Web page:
Dick Ryder held up his hands, turning his head slightly to the side for everybody to see his beautiful brown chops. It was a gesture that said to all present that, Wait, let us wait, we must deal softly with this Italian, speak to him as a child, let us do what we can to mollify him. Dick Ryder put his hands down flat on the table and cleared his throat. “Whether it was, as you say, nothing wrong with it, is beside the point. The issue we are dealing with is that what our citizens throw away is not to be dragged out of the landfill and revived for unknown purposes.”
“What purposes?” Noyo said. “What else do you use a chest of drawers for but to put things in?”
“Even pearls. If somebody throws away pearls,” Dick Ryder said, “they should be left where they lie.”
“Ehhhh, I did not find any pearls,” Noyo said.
“That’s irrelevant!” Dick Ryder said, losing patience.
Noyo looked around at the people in their fold-out chairs.
Most of the people turned their heads away, but one person, a logger, said, “If I caught somebody stealing my mother’s chiffonnier, I think I’d be looking for somebody.”
“This is eh’crazy,” Noyo said.
“You calling me crazy?” the logger said, getting out of his seat. He wore a woodsmanly shirt, a barrel-chested tough guy, him.
“No, I did not. I said it is crazy. This is crazy. It is genocide. You throw away good things and you want it so nobody else can have it. What kind of eh’thinking is that?”
“If you don’t like it, leave it,” the tough guy said, his fists balled.
“Fuck these dumbass people,” Silva said. “Let’s go.”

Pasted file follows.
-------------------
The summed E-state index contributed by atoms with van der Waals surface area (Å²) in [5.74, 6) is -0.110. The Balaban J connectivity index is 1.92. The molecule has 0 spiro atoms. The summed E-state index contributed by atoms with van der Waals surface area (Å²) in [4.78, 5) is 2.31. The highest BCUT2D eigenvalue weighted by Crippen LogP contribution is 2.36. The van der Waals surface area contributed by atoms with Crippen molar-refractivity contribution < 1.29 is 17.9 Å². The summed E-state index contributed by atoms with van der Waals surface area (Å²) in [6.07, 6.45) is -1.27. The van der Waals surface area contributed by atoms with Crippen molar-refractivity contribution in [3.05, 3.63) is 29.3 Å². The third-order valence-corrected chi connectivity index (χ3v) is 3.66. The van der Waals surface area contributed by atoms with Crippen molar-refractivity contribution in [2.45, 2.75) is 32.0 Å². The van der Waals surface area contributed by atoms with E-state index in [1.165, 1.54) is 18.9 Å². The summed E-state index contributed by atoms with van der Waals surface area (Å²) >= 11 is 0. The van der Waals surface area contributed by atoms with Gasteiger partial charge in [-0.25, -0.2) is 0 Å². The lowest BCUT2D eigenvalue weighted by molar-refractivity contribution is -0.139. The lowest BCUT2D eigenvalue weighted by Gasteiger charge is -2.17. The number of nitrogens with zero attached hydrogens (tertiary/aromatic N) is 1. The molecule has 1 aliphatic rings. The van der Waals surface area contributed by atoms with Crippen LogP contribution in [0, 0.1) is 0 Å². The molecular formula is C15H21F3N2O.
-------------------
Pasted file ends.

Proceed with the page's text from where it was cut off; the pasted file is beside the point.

Milton of Milton’s Friendly Grocery Haven stood up and said, “I’ve seen Mr. Bojojovich stealing bad cupcakes from my dumpster.”
One fat woman said, “About a year ago I saw a man pedaling my daughter’s bicycle down Fish House Road. I knew where he came from. It was that hippie farm they got.”
“They pollute the creek,” somebody else said.
“I have never shit in the creek!” Noyo shouted.
“Listen to him,” the tough logger guy said. “He’s trying to defend it. I think the ordinance you’re talking about is a fine one, Dick. We should make an ordinance against ignorant people buying up property here.”
“Gene!” Dick Ryder shouted.
“Not another word, Gene. We don’t need any loose cannons here tonight. Let’s not forget what happened with Delbert. Mr. Bojojovich has been at every one of our meetings. He deserves to be heard and his concerns acknowledged. Everybody in favor of restricting removal of junk from the landfill, raise their hands yay.”
Most of the people in the room raised their hands. “OK,” Dick Ryder said, and slammed an antler on the table. “Ordinance number two-seventy-two will be no junk shall be removed from the landfill without the written approval of the party who did the initial throwing away of whatever items that might be drawn into question.”
“Eh’stupid!” Noyo said.
“I beg your pardon?” Dick Ryder said.
“Look,” Noyo said. “I will not let you tear down my house when so many other houses in Broadalbin are worse than mine. I have proof.”
“Pictures. I have pictures right here. Look at these houses, and then look at mine. You cannot tear down my house until you tear down all these others that are in eh’worse eh’shape than mine.”
“Let’s see the pictures,” Dick Ryder said.
Noyo walked to the front of the room and set the Kodak-stack on the table. Dick Ryder examined them, saying, “Yes, yes, yes, oh, that one, yes, well, you’ve made your point. We’ll give you seven days to get it in shape. Then we’ll inspect it. If it doesn’t hold up under the code we’ll have the demolition crew out the following day. You must understand, Mr. Bojojovich, that several important families have ancestors in that graveyard and they don’t like seeing such an obnoxious structure blocking its view from the road.”
“I understand,” Noyo said. “I fix it up in seven days. It will look eh’very good from the road.”
Then in the van where Napoleon and Ugly were shivering, their doggy skins racked against their doggy skeletons, Noyo started the engine and drove through the snow-blowing air. “Idiots!” he shouted.
If you’d like to read the rest of the story, order War of the Crazies by John Oliver Hodges today.